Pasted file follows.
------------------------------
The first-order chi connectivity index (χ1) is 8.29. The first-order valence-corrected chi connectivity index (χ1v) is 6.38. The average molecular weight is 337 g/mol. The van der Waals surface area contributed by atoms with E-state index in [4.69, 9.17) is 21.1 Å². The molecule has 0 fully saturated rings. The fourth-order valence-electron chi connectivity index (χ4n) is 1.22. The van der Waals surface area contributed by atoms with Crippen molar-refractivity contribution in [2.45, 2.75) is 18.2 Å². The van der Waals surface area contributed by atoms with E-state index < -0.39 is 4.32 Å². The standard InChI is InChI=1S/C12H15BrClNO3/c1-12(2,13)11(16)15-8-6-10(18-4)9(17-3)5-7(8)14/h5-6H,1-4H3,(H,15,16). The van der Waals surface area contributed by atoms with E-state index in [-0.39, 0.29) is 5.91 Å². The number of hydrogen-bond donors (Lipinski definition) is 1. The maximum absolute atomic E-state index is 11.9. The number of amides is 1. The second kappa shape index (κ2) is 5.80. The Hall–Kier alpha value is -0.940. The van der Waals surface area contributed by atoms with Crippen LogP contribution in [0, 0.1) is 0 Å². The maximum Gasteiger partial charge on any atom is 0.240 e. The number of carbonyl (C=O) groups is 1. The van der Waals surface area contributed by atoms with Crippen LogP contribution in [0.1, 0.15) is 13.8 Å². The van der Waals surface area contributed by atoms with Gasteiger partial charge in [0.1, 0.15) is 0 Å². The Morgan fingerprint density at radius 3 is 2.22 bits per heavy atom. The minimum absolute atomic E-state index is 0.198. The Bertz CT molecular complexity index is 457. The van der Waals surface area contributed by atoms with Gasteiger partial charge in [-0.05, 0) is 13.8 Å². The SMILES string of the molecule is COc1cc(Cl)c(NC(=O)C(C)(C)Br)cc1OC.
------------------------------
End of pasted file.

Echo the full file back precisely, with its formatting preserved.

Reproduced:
The first-order chi connectivity index (χ1) is 8.29. The first-order valence-corrected chi connectivity index (χ1v) is 6.38. The average molecular weight is 337 g/mol. The van der Waals surface area contributed by atoms with E-state index in [4.69, 9.17) is 21.1 Å². The molecule has 0 fully saturated rings. The fourth-order valence-electron chi connectivity index (χ4n) is 1.22. The van der Waals surface area contributed by atoms with Crippen molar-refractivity contribution in [2.45, 2.75) is 18.2 Å². The van der Waals surface area contributed by atoms with E-state index < -0.39 is 4.32 Å². The standard InChI is InChI=1S/C12H15BrClNO3/c1-12(2,13)11(16)15-8-6-10(18-4)9(17-3)5-7(8)14/h5-6H,1-4H3,(H,15,16). The van der Waals surface area contributed by atoms with E-state index in [-0.39, 0.29) is 5.91 Å². The number of hydrogen-bond donors (Lipinski definition) is 1. The maximum absolute atomic E-state index is 11.9. The number of amides is 1. The second kappa shape index (κ2) is 5.80. The Hall–Kier alpha value is -0.940. The van der Waals surface area contributed by atoms with Crippen LogP contribution in [0, 0.1) is 0 Å². The maximum Gasteiger partial charge on any atom is 0.240 e. The number of carbonyl (C=O) groups is 1. The van der Waals surface area contributed by atoms with Crippen LogP contribution in [0.1, 0.15) is 13.8 Å². The van der Waals surface area contributed by atoms with Gasteiger partial charge in [0.1, 0.15) is 0 Å². The Morgan fingerprint density at radius 3 is 2.22 bits per heavy atom. The minimum absolute atomic E-state index is 0.198. The Bertz CT molecular complexity index is 457. The van der Waals surface area contributed by atoms with Gasteiger partial charge in [-0.05, 0) is 13.8 Å². The SMILES string of the molecule is COc1cc(Cl)c(NC(=O)C(C)(C)Br)cc1OC.